After more than 20 years as a solicitor and legal academic, Penelope Janu thought it was high time she finally followed her creative impulses. She completed a short course at the Australian Writers’ Centre (AWC), which gave her the confidence to pursue a creative writing degree – and led to her first novel, In at the Deep End, being accepted for publication.
Her second book On the Right Track released mid-2018 took a year to write and and was close to her heart.
“I write romances about clever and adventurous women who don’t mean to fall in love, but do, and I like to write about characters who have interesting careers, passions, and backstories. Family relationships and friendships are all a part of that. On the Right Track let me explore a few other things as well—I more or less grew up on a horse and, purely because of the horses, I have an interest in thoroughbred horses. And I have a legal background—money laundering, horse racing, a mystery…were all elements that developed as I wrote the story.”
With another book due to be published before the end of 2018, Penelope considers herself a full-time writer – and in many ways, she has her daughter to thank for the turn of events. “My daughter Tamsin* took a weekend course at AWC a few years ago and sent me a link,” she recalls. With the link was a quick note – “Mum, this might be good for you.”
Penelope enrolled in an AWC creative writing course run by author Lisa Heidke and instantly loved the supportive environment. “I had never written creatively before that – I was nervous. But Lisa was really encouraging to all of the course participants, whatever stage of our writing journeys we were on. I guess it gave me the courage to think, ‘gee, this is something that I can do.'”
The course also gave Penelope the drive to do a Masters of Arts in Creative Writing. “Lisa’s can-do attitude, got me thinking about it as a serious possibility.”
That confidence yielded results with the news that Penelope’s contemporary romance novel, In at the Deep End, would be published by Harlequin MIRA.
“I actually pitched the novel to them at the Romance Writers of Australia conference. They loved it and wanted to take it to acquisition. I wasn’t popping champagne quite yet, but I knew that there was a likelihood that Harlequin MIRA would support the novel and publish it.”
After a busy year of editing, the book was published in early 2017. “I don’t think I would have done it unless I had done that weekend course,” admits Penelope. “Certainly some of the things I learnt there just gave me the encouragement to think I could start.”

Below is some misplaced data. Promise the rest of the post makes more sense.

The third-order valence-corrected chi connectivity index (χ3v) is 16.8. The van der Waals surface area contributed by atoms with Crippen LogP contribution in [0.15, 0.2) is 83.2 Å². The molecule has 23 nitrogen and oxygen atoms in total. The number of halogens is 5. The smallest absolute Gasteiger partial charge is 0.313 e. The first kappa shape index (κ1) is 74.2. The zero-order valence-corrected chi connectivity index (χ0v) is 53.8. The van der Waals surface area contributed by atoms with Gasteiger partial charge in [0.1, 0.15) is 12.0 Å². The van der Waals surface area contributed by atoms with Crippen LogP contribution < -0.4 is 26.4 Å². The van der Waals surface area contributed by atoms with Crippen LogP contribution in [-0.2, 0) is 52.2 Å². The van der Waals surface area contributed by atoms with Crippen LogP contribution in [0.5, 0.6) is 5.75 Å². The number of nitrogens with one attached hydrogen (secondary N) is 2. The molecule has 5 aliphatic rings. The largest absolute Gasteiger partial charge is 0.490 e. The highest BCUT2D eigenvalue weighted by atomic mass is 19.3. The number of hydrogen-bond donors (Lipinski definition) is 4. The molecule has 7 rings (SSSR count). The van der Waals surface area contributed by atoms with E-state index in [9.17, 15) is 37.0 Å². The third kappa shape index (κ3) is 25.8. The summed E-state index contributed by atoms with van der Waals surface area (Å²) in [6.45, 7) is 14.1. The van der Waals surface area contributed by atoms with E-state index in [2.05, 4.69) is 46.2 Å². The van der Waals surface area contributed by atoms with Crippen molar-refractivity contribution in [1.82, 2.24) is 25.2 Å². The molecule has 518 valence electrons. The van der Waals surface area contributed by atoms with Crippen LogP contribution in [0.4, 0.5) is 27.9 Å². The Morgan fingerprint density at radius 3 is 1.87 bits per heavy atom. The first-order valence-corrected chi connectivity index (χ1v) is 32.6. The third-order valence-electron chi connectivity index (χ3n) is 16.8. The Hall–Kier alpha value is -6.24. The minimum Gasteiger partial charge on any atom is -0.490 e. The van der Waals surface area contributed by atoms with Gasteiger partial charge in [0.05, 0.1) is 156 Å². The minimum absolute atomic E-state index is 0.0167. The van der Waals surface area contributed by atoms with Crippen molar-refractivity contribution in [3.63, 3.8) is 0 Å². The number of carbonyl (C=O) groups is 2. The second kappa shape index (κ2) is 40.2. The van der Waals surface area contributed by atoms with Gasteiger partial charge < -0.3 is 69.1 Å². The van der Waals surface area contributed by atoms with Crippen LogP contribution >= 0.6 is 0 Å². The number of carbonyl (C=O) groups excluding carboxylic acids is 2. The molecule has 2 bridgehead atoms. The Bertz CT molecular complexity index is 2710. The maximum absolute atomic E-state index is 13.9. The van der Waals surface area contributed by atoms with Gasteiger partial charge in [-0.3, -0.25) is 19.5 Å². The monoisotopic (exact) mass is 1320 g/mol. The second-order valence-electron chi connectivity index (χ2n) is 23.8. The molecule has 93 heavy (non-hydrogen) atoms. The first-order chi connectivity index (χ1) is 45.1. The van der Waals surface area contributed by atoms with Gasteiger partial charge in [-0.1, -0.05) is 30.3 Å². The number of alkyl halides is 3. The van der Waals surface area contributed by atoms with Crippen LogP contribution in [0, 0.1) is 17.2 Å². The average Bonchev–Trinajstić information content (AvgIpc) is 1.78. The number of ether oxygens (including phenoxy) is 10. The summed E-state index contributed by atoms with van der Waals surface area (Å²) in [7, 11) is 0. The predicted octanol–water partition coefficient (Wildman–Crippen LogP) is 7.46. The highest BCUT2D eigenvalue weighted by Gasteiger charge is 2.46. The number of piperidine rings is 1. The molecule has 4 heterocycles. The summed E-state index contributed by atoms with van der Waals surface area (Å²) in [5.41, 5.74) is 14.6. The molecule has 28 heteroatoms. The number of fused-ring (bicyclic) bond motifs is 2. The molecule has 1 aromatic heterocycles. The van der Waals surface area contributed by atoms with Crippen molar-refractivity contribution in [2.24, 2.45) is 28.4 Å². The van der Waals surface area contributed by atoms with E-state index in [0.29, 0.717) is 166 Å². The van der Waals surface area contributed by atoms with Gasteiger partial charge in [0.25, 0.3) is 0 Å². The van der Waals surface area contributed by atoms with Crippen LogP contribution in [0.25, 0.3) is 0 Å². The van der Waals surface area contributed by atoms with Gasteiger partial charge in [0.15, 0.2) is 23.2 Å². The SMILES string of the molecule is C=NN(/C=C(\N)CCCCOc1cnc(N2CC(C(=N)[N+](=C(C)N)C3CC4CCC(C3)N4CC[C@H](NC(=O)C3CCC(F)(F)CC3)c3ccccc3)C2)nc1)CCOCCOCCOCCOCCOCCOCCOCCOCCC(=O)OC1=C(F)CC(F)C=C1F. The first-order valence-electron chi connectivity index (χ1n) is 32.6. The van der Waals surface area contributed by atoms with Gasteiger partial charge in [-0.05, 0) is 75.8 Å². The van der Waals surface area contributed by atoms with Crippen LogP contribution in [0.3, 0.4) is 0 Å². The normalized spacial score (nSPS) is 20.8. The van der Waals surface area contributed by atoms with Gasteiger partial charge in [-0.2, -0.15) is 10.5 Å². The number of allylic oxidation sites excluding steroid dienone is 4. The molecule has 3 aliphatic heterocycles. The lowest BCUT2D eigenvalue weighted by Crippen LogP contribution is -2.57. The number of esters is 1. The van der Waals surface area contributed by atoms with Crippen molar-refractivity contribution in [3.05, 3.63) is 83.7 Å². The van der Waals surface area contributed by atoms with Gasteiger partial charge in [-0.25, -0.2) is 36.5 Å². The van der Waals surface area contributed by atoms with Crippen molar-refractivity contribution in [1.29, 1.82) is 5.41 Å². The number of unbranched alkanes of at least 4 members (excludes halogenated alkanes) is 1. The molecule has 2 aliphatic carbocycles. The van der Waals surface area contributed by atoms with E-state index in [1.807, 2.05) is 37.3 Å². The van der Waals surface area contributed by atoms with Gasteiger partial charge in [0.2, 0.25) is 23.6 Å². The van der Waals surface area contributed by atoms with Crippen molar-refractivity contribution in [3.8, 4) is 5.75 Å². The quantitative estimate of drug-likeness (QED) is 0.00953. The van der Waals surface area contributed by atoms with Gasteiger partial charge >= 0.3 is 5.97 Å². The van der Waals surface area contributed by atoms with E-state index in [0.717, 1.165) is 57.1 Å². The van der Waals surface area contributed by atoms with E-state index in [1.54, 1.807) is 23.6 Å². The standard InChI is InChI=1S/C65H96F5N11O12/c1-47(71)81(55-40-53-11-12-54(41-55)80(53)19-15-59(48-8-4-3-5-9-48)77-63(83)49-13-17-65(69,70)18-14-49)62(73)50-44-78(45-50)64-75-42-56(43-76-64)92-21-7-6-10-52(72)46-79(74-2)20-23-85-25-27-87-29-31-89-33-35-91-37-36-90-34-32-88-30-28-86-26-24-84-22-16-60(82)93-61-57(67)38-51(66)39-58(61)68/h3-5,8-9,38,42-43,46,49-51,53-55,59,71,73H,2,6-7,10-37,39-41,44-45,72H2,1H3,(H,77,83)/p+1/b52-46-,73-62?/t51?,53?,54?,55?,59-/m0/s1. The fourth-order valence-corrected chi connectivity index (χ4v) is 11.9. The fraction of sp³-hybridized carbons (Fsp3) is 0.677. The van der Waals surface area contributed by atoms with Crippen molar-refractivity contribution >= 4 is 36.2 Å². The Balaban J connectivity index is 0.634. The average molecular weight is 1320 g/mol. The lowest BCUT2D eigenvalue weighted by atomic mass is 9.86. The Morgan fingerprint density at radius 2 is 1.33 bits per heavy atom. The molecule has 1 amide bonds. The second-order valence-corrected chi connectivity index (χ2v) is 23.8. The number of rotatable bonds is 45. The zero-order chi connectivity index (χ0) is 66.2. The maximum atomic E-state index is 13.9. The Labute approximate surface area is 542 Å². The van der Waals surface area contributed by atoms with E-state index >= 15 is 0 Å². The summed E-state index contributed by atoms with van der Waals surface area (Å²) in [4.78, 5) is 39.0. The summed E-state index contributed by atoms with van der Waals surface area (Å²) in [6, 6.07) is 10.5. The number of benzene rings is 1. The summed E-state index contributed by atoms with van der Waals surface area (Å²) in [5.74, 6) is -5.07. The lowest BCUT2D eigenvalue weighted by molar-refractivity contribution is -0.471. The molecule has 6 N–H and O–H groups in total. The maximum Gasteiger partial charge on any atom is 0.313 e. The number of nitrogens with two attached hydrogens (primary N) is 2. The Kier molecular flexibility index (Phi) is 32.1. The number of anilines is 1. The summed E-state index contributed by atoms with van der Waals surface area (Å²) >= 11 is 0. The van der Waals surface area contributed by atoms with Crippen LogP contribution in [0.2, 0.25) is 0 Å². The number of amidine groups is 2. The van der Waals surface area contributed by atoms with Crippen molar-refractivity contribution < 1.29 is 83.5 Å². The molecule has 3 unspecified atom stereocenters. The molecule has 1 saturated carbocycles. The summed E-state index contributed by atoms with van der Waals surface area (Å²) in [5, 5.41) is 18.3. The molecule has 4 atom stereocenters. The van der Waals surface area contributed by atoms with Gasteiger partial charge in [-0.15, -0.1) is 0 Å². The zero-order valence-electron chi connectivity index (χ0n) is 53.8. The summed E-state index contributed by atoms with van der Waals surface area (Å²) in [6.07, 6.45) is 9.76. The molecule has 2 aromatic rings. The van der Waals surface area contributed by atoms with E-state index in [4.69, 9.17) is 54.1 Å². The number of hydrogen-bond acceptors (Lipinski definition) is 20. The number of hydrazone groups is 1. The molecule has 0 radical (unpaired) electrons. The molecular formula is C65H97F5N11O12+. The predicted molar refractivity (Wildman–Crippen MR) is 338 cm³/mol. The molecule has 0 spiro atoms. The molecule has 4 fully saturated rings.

The publisher offered Penelope a two-book deal – and once the ink dried, the reality and celebrations could finally kick in. “The two-book deal was a real bonus,” she says. “It demonstrated Harlequin’s commitment to me as a writer.”
Happily ever after
The biggest adjustment in her new writing career has simply been trying to fit it into all the other pieces of her life. “I love the writing process, but it is hard and time-consuming work – a challenge I am really enjoying. I’ve always had a busy schedule, working full-time as a solicitor, and then as an academic. My husband and I have also raised six children who are quickly growing up. But writing takes time and from a career point of view it is now my first priority.”
And for someone who took her time to get into the creative writing game, Penelope is now showing no signs of apprehension. “I have written another novel that precedes this one (that I hope will be published) and I am working on my third novel now. I started a bit later in life, there are benefits in that because you’re someone who’s already had a career and raised a family.”
It’s clear that the generous advice gained in that very first course at AWC has helped shape her path. “Lisa introduced me to the concept of ‘voice’ – and showed me that I was only likely to succeed if I wrote what I wanted to write, and how I wanted to write it. This gives the writer joy in the writing itself. When publication happens, the joy is enhanced because it gives the writer the opportunity to share their writing with readers. My own voice is unique to me. As a new author, I have something to say that other people might want to hear. And when publication happens, the joy is enhanced because it gives me the opportunity to share my writing with readers.”
For Penelope, the course will always be a memorable starting point to becoming an actual writer (rather than someone who had ‘always wanted to write’). As well as confidence, it gave her a new tribe. “You will find people within the community that are supportive and encouraging and they are people you need to connect with in order to grow and to succeed as a writer.”